Audio effects are a distinct category of and completely separate from audio hallucinations which I will go into later. They can generally be described as hearing noises such as; reverb, tones, and general sound effects, that often seem to follow and fit thought patterns and processes. Common examples of these include pitches and notes that increase in intensity the harder you concentrate or hearing the sounds of an all consuming tone during the initial come up of DMT. They can also be experienced in the form of sounds such as soft purring or multiple tones and phasers, but they are essentially limitless in their possibilities in and completely rhythm-less in tune. I find these sorts of audio effects to be extremely common on DMT and have seen multiple people under the influence of Ayahuasca comment on the fact that they can hear a gentle humming of white noise in the background, as if you can hear the very mechanics of your brain at work.
It’s through my personal experience and reasoning, along with scientific data, which has made me come to the conclusion that audio effects are essentially the heard equivalent of visuals, working through the exact same mechanism as visuals, but with the neurological structure pouring over into a person’s temporal lobe and audio cortex, as opposed to their visual cortex.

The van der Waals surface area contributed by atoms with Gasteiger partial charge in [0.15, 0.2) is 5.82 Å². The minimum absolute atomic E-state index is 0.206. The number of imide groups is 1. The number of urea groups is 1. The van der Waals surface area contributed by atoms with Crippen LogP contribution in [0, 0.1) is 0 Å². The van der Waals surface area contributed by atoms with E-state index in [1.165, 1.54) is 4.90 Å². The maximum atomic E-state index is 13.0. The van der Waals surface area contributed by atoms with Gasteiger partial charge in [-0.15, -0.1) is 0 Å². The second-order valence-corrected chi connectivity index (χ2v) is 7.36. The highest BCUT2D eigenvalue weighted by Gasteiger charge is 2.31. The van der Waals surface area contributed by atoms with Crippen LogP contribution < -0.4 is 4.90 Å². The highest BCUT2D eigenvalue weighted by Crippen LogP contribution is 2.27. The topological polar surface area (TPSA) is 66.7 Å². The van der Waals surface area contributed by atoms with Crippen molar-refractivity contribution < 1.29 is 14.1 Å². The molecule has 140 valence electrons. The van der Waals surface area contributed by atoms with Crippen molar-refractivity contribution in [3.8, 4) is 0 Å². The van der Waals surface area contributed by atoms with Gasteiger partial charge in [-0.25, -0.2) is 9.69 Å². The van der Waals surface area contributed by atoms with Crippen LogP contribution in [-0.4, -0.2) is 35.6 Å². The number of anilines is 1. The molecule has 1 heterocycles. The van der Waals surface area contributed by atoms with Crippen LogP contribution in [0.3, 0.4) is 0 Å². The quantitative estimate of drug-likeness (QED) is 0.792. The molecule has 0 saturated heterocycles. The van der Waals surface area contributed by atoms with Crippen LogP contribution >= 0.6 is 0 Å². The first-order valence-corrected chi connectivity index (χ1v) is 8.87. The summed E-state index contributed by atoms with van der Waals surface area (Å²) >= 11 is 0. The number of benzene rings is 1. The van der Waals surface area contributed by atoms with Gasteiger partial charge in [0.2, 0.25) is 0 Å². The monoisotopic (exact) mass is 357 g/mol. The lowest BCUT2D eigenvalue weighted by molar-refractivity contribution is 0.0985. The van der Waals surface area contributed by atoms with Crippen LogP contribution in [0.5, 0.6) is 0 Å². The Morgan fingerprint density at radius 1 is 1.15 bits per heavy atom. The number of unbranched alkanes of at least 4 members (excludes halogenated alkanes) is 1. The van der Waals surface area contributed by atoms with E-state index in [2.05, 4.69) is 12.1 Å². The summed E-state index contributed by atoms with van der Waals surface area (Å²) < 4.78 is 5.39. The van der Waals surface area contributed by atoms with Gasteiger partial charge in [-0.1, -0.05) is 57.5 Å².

The final lobe of the cerebral cortex which I have yet to relate to the psychedelic experience is the paretial lobe. This lobe is in charge of touch and the processing of sensory information from the body and is undoubtedly exposed to erratic electrical signals and information from pyramidal neurons just as our audio and visual cortex are. This is what I think results in the distinct and often overwhelming physical sensations found on the peak of a psychedelic trip that people generally refer to as a body high, which can be described as euphoric tingling sensations and random sensory noise felt through every nerve ending across the entire body.
Hopefully, I have adequately made my case above that these three distinct and separate sensory effects stem from the same mechanism and can therefore be categorized under that same mechanism accordingly. I am now going to go into how this very same pyramidal neuron excitation results in a completely different class of hallucination through an extremely similar but alternative mechanism.